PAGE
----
Can a Brain without Neurons do a Pee? Well, let’s just see.
“From the viewpoint of racism, there is no exterior, there are no people on the outside. There are only people who should be like us and whose crime it is not to be. (..) Racism never detects the particles of the other; it propagates waves of sameness – until those who resist identification have been wiped out. ” Deleuze & Guattari, 1000 Plateaus, p. 178 (my emphasis).
The idea of racism is that there should be a blank canvas. That we should get back to our innocent starting point. That there is no singularity. It is no coincidence that the language of physics creeps in. Classical physics is racist. If it posits particles, it posits them as being essentially identical. If it posits waves, it posits them as equalizers. God is an equalizer as before him we are all the same.
Ableism, as a strong desire everybody should be healthy, is an equalizer. It wants to bring all of us back to a state of health. A state where we have all of our capabilities. What can we learn from physics here? That experiment renders reduction to determinism absurd. Every phenomenon is a singularity. Both particle and wave. Irreversibly generating what was neither started by nor attracted to God.
Let’s follow Deleuze & Guattari from the white canvas to
the a black hole. And, liberated from the the, let’s follow it to a plurality of black holes. In this case concretely to autism, ADHD and Tourette’s.
“It is all connected!”, they think, blissfully unaware that their next awareness will be one of feeling entirely disconnected from everything and everybody. Or vice versa (or, in one word: virtue).
Who are they? They are us! We want them to be split, though, in two neat rows: the wavy kind, dreaming of connection, and the particly kind, feet firmly on disconnecting ground. Each one of us.
Why? We can’t help ourselves. We make distinctions and then we identify with them. So we can help our selves? Yes. Does that mean we hate our selves? Yes. Otherwise we could not love others.
Dichotomies. Paradoxes. Dualisms. Contrasts. Dualities. That’s what we are made of. That is what we want to escape. Quicksand comes to mind. Feet firmly in connecting ground. Ripples through.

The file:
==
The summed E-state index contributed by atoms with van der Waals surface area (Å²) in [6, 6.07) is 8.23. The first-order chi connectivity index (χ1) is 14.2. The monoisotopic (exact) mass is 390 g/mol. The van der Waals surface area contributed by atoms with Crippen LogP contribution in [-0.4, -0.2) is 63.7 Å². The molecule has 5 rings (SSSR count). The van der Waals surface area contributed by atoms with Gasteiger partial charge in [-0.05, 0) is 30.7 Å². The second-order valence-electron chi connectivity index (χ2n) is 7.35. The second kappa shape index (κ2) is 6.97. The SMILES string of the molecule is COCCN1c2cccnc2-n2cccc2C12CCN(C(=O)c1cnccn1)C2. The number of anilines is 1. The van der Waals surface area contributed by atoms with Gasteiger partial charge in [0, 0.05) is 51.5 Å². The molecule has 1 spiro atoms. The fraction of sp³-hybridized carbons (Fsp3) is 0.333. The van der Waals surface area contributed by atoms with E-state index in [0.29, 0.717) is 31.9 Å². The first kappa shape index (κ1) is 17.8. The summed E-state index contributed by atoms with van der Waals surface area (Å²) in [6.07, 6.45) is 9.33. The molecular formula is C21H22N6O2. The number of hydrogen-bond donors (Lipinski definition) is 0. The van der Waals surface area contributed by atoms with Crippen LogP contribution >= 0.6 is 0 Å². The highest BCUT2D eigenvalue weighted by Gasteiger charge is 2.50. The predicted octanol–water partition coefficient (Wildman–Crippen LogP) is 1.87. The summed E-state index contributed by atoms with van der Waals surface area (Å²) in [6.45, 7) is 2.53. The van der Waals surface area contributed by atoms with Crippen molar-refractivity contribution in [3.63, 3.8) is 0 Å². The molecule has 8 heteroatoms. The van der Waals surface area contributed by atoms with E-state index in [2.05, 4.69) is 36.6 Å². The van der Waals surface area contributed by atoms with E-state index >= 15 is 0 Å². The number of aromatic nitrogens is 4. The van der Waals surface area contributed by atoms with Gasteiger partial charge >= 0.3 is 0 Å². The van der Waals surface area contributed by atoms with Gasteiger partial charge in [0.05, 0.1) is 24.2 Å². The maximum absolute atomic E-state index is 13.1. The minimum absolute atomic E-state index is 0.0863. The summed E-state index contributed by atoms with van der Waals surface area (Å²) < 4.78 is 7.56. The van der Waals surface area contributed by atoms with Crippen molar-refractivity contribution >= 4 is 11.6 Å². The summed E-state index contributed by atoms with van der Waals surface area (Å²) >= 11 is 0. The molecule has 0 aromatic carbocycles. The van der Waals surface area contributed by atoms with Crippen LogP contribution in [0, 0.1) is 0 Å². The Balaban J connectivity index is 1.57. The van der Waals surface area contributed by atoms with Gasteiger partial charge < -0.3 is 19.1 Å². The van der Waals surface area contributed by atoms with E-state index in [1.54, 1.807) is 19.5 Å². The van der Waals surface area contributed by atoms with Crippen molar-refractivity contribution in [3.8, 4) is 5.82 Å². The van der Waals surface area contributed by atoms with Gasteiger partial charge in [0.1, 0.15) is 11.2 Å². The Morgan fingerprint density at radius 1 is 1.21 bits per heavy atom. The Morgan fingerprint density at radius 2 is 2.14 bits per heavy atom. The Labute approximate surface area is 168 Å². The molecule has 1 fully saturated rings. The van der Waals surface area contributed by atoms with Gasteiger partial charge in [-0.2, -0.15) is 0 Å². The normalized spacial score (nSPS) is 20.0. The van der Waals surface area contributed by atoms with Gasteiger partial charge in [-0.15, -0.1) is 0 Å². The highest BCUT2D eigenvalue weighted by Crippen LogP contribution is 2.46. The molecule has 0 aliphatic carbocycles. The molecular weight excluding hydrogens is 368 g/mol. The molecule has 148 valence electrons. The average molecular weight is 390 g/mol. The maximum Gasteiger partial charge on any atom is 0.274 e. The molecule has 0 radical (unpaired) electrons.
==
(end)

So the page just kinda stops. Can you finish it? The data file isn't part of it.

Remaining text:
Wavy people are particular now. Particly people are all the wave. From East to West. And back again. Back?
Although the concept of “selfish gene” has been all but scientifically abandoned, the basic concept of “survival” underlying it remains firmly entrenched in naturalistic narratives. This is a problem for this simple reason: it blocks us from increasing our understanding of (our) nature.
Part of the myth of survival is the myth that it is an inescapable consequence of going for a naturalistic narrative in the first place. That it is not is something Deleuze tells us based on a thorough reading of Hume (in his Empiricism and Subjectivity) where he says: “And, above all, Hume centers his critique on the theory of egoism.” The myth of survival is, of course, also the myth that, when push literally comes to shove, we choose based on self-interest. Hume was not Hobbes.
The other part of the myth of survival is that we need a unifying concept of life to which all else can be reduced. Survival seems to be the only concept that survives the struggle for narrating nature and culture alike. But, as Deleuze says, this falsifies both as: “Nature and culture form a complex. Hume refuses theories that reduce everything to nature (..) just like those reducing everything to nurture. The first, in forgetting culture, give a false impression of nature; the others, in forgetting nature, deform culture.”
The question then is: do we need the concept of survival at all? And if we do, what needs to be put alongside it such that we get a naturalism doing justice to all the facts (included those related to notions like solidarity, friendship, love, and self-sacrifice)?